Want an example?
Just before Sea Otter, Steve made a trip to San Diego, driving his Jeep south from Bend to visit with retailers at his WorldTri.com online retail storefront. Steve said he was gonna be in town and asked if I wanted to grab a bit with him. As if there was any other answer—I told the office I was gonna be in late, and took whatever time I could having huevos rancheros with one of the baddest cyclists and triathletes to stomp on this earth…. and his son.
Of course I asked about his coming season race plans (he wanted to get back to Hawaii again, but wanted to have a fun Xterra season first) and we chatted about his online storefront—how business was doing, what the good brands were to carry. He let me in on something that tells you a bit about what made Steve Steve, as an aside as we were chatting about his business practice:
“I send out thank you emails to all my customers,” Larsen said. “It’s a little thing, but hey, I want my customers to have a positive experience.”
For cyclists and triathletes, this is akin to getting a personal thank you from the President for voting for him.
Those who met him found it impossible to not get sucked into the vortex of cheer and inclusion that is Larsen’s legacy. While Larsen reached the top of road racing, of mountain biking, and Ironman racing, he was always there for his fans, for the industry, his customers, for the media, fair with everyone, fan or critic. He was open with the triathlon forum community, answering any forumgoer’s question, about anything. In business, Larsen was faithful, a sponsor’s dream, and a well-spoken spokesman. As an online retailer, he was able to personally help plot your purchasing path with truly educated advice. If you had Steve’s endorsement, his suggestion it meant something.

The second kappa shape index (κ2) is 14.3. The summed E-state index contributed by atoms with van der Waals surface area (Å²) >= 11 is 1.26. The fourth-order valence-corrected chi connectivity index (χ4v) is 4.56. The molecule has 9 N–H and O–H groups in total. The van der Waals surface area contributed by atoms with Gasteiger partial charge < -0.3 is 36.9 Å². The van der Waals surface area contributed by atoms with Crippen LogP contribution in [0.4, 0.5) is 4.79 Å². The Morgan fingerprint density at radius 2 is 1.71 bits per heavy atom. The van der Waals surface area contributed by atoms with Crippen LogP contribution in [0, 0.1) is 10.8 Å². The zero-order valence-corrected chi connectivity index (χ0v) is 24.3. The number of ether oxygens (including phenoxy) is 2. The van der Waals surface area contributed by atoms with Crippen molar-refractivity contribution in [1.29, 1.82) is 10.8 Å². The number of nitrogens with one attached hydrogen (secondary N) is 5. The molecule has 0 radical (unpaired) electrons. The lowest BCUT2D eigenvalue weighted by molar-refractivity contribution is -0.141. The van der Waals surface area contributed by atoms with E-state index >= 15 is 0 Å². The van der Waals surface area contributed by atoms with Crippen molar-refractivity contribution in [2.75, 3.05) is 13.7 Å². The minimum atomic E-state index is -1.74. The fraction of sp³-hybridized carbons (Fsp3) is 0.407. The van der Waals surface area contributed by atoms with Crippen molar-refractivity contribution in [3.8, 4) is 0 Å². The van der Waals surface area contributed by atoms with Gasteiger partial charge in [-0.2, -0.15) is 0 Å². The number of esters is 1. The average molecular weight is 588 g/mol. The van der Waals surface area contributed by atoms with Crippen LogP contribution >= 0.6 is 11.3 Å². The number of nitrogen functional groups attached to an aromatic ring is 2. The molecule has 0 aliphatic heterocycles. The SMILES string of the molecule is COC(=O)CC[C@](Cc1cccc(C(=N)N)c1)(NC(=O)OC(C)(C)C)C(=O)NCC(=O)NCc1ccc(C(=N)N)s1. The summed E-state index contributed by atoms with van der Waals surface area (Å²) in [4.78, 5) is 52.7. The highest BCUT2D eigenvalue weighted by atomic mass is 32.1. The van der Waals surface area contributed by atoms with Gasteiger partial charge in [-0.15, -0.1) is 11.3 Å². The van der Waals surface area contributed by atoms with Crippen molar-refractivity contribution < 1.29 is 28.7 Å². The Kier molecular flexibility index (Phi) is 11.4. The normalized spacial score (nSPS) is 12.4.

But his family always came first. Five kids. Count ‘em. Five. One wife, Carrie. All those kids, his wife, his job, his training, there’s no place for sleep in there at all, is there? I asked. “I have a very patient family,” he said. “There’s no way I’d be able to race and be the kind of guy I want to be if it wasn’t for them. But…. it’s great when I can get out and do stuff with them,” as he threw a glance over at Massimo.